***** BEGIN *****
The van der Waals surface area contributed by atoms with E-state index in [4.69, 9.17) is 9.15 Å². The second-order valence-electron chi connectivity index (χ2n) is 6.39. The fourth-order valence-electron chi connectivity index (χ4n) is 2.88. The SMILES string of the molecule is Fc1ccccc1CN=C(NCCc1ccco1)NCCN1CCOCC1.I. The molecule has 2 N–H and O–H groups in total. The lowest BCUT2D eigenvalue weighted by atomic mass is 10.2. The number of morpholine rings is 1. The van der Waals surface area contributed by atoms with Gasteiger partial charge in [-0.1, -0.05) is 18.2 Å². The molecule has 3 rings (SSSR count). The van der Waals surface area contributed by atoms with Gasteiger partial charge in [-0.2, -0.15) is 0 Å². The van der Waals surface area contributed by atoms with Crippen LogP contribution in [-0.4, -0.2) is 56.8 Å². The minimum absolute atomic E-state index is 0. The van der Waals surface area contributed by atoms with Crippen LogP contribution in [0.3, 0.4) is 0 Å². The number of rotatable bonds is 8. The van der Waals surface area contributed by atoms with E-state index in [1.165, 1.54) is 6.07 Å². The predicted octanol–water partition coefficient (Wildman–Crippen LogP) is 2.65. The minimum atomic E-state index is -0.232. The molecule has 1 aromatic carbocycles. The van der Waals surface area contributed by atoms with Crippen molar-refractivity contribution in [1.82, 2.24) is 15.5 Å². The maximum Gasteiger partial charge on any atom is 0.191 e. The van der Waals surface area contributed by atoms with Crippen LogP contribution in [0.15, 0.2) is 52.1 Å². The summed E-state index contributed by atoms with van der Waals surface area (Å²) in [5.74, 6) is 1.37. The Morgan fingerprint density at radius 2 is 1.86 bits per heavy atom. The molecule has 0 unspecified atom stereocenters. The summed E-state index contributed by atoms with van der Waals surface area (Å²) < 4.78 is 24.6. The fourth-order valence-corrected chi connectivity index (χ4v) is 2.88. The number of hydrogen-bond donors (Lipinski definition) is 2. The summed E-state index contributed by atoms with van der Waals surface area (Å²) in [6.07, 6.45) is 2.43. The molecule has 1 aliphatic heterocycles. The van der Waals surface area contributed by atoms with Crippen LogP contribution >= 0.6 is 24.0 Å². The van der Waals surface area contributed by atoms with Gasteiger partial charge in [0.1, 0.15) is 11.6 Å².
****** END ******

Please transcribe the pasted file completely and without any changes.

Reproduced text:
The van der Waals surface area contributed by atoms with E-state index in [4.69, 9.17) is 9.15 Å². The second-order valence-electron chi connectivity index (χ2n) is 6.39. The fourth-order valence-electron chi connectivity index (χ4n) is 2.88. The SMILES string of the molecule is Fc1ccccc1CN=C(NCCc1ccco1)NCCN1CCOCC1.I. The molecule has 2 N–H and O–H groups in total. The lowest BCUT2D eigenvalue weighted by atomic mass is 10.2. The number of morpholine rings is 1. The van der Waals surface area contributed by atoms with Gasteiger partial charge in [-0.1, -0.05) is 18.2 Å². The molecule has 3 rings (SSSR count). The van der Waals surface area contributed by atoms with Gasteiger partial charge in [-0.2, -0.15) is 0 Å². The van der Waals surface area contributed by atoms with Crippen LogP contribution in [-0.4, -0.2) is 56.8 Å². The minimum absolute atomic E-state index is 0. The van der Waals surface area contributed by atoms with Crippen LogP contribution in [0.3, 0.4) is 0 Å². The number of rotatable bonds is 8. The van der Waals surface area contributed by atoms with E-state index in [1.165, 1.54) is 6.07 Å². The predicted octanol–water partition coefficient (Wildman–Crippen LogP) is 2.65. The minimum atomic E-state index is -0.232. The molecule has 1 aromatic carbocycles. The van der Waals surface area contributed by atoms with Crippen molar-refractivity contribution in [1.82, 2.24) is 15.5 Å². The maximum Gasteiger partial charge on any atom is 0.191 e. The van der Waals surface area contributed by atoms with Crippen LogP contribution in [0.15, 0.2) is 52.1 Å². The summed E-state index contributed by atoms with van der Waals surface area (Å²) in [5.74, 6) is 1.37. The Morgan fingerprint density at radius 2 is 1.86 bits per heavy atom. The molecule has 0 unspecified atom stereocenters. The summed E-state index contributed by atoms with van der Waals surface area (Å²) < 4.78 is 24.6. The fourth-order valence-corrected chi connectivity index (χ4v) is 2.88. The number of hydrogen-bond donors (Lipinski definition) is 2. The summed E-state index contributed by atoms with van der Waals surface area (Å²) in [6.07, 6.45) is 2.43. The molecule has 1 aliphatic heterocycles. The van der Waals surface area contributed by atoms with Crippen LogP contribution >= 0.6 is 24.0 Å². The van der Waals surface area contributed by atoms with Gasteiger partial charge in [0.1, 0.15) is 11.6 Å².